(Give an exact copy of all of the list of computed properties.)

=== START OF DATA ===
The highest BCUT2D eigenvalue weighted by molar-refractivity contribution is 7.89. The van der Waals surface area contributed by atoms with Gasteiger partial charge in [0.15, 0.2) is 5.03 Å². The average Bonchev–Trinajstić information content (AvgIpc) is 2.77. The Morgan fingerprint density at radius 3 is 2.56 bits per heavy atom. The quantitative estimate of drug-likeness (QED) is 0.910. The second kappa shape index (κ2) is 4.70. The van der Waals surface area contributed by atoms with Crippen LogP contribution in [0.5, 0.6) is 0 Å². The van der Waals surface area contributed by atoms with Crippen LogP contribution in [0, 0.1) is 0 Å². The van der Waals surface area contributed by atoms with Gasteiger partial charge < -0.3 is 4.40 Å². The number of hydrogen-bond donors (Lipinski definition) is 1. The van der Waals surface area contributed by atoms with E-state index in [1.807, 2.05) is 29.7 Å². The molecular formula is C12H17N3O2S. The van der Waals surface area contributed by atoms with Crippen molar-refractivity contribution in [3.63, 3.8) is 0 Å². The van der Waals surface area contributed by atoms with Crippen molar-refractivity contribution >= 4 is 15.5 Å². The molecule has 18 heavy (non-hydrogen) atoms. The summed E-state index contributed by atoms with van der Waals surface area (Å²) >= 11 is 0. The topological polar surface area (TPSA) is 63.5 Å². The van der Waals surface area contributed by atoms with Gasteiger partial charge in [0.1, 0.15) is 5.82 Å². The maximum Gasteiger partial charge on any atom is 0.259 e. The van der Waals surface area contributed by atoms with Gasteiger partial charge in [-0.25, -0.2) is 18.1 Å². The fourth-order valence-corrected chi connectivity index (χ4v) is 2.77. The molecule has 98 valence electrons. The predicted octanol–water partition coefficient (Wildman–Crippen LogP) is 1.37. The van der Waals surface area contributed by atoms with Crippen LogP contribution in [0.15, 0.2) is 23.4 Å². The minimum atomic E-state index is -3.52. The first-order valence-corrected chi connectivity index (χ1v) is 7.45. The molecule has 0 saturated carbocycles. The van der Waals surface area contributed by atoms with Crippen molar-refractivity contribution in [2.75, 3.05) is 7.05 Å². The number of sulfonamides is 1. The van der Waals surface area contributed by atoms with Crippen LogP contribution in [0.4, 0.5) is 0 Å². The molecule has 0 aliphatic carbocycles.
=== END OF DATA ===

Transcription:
The highest BCUT2D eigenvalue weighted by molar-refractivity contribution is 7.89. The van der Waals surface area contributed by atoms with Gasteiger partial charge in [0.15, 0.2) is 5.03 Å². The average Bonchev–Trinajstić information content (AvgIpc) is 2.77. The Morgan fingerprint density at radius 3 is 2.56 bits per heavy atom. The quantitative estimate of drug-likeness (QED) is 0.910. The second kappa shape index (κ2) is 4.70. The van der Waals surface area contributed by atoms with Crippen LogP contribution in [0.5, 0.6) is 0 Å². The van der Waals surface area contributed by atoms with Crippen LogP contribution in [0, 0.1) is 0 Å². The van der Waals surface area contributed by atoms with Gasteiger partial charge < -0.3 is 4.40 Å². The number of hydrogen-bond donors (Lipinski definition) is 1. The van der Waals surface area contributed by atoms with E-state index in [1.807, 2.05) is 29.7 Å². The molecular formula is C12H17N3O2S. The van der Waals surface area contributed by atoms with Crippen molar-refractivity contribution in [3.63, 3.8) is 0 Å². The van der Waals surface area contributed by atoms with Crippen molar-refractivity contribution >= 4 is 15.5 Å². The molecule has 18 heavy (non-hydrogen) atoms. The summed E-state index contributed by atoms with van der Waals surface area (Å²) >= 11 is 0. The topological polar surface area (TPSA) is 63.5 Å². The van der Waals surface area contributed by atoms with Gasteiger partial charge in [0.1, 0.15) is 5.82 Å². The maximum Gasteiger partial charge on any atom is 0.259 e. The van der Waals surface area contributed by atoms with Gasteiger partial charge in [-0.25, -0.2) is 18.1 Å². The fourth-order valence-corrected chi connectivity index (χ4v) is 2.77. The molecule has 98 valence electrons. The predicted octanol–water partition coefficient (Wildman–Crippen LogP) is 1.37. The van der Waals surface area contributed by atoms with Crippen LogP contribution in [0.15, 0.2) is 23.4 Å². The minimum atomic E-state index is -3.52. The first-order valence-corrected chi connectivity index (χ1v) is 7.45. The molecule has 0 saturated carbocycles. The van der Waals surface area contributed by atoms with Crippen molar-refractivity contribution in [2.75, 3.05) is 7.05 Å². The number of sulfonamides is 1. The van der Waals surface area contributed by atoms with Crippen LogP contribution in [0.4, 0.5) is 0 Å². The molecule has 0 aliphatic carbocycles.